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The Cleveland Press • TV Showtime | June 28, 1974
Flag waving is a 4th dimension
Elizabeth Baur, the Showtime cover girl who appears as Officer Fran Belding on the Ironside series, serves as a reminder that Thursday is July 4 — a holiday that will not go unheralded by the various TV stations and networks.
The big attraction that night will be NBC’s Stars and Stripes Show (10, Ch. 3), an annual patriotic offering originating from Oklahoma City, Okla.
The program, which will be taped Sunday in that city’s Myriad Convention Center, will have Bob Hope, Dionne Warwick, Tennessee Ernie Ford, the Mike Curb Congregation, Miss America (Rebecca Ann King), the Westchester Wranglerettes and the Texas Boys’ Choir. Audiences for this program will be wearing red, white and blue—a requisite for admission.
The American Revolution also will be getting an honorable mention that day. Public Broadcasting will present “A Birthday Story,” a half-hour program showing that chapter in American History as interpreted by children’s drawings (8, Ch. 25).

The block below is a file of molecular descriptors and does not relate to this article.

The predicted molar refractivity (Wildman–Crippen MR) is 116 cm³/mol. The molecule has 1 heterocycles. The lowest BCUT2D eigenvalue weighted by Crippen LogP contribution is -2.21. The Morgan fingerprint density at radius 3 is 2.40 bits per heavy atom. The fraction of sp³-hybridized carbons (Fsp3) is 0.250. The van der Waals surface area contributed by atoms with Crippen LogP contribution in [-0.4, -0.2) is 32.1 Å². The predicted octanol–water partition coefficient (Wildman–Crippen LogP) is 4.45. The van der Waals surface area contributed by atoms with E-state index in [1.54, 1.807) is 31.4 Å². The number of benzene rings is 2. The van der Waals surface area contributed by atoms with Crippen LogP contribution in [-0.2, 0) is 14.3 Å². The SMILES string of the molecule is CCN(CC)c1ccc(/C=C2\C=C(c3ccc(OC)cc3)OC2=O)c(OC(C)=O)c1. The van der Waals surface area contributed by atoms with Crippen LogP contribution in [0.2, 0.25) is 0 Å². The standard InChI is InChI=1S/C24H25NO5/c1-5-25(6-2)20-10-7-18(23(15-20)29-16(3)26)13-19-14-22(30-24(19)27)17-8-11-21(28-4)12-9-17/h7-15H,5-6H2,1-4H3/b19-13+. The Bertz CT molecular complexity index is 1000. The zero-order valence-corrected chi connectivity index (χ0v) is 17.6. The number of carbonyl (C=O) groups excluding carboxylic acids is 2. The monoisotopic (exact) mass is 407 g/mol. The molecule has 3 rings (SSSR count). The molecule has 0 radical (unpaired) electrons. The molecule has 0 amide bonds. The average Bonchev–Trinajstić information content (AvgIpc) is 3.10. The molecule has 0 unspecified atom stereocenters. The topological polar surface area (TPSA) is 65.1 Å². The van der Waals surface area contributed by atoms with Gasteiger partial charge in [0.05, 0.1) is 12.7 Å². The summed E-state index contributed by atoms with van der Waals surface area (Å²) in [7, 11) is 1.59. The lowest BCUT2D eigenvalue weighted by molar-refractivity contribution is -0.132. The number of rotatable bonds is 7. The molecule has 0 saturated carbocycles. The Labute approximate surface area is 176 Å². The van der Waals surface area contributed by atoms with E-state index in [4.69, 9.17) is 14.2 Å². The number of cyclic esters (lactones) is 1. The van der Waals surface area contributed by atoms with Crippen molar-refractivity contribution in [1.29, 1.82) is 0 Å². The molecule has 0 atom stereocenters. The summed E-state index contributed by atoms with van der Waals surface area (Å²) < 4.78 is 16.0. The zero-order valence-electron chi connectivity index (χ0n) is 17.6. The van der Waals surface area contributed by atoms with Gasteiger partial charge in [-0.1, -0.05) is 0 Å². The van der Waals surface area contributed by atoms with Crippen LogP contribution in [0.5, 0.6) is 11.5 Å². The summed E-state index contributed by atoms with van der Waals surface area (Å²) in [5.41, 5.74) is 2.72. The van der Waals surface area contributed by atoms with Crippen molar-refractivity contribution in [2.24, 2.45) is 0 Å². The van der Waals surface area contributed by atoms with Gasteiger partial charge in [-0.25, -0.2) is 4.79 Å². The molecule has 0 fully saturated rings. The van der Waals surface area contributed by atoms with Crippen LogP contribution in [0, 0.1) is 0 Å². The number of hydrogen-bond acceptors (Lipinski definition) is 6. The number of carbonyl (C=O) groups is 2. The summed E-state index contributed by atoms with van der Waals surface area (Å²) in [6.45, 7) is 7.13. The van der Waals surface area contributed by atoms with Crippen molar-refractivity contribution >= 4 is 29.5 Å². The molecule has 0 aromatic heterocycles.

This is also the day CBS inaugurates the first of 732 one-minute programs to commemorate the U.S. Bicentennial. The first, to be narrated by Charlton Heston, will deal with George Washington’s reaction over the closing of Boston harbour by the British (8:58, Ch. 8). These segments will be interspersed among CBS’ regular programming now through 1976.
Two movie perennials, appropriate for the occasion, also will make return engagements. They are James Cagney’s 1942 film, “Yankee Doodle Dandy” (8, Ch. 43) and Clifton Webb’s “Stars and Stripes Forever” (9, Ch. 61), released in 1952.
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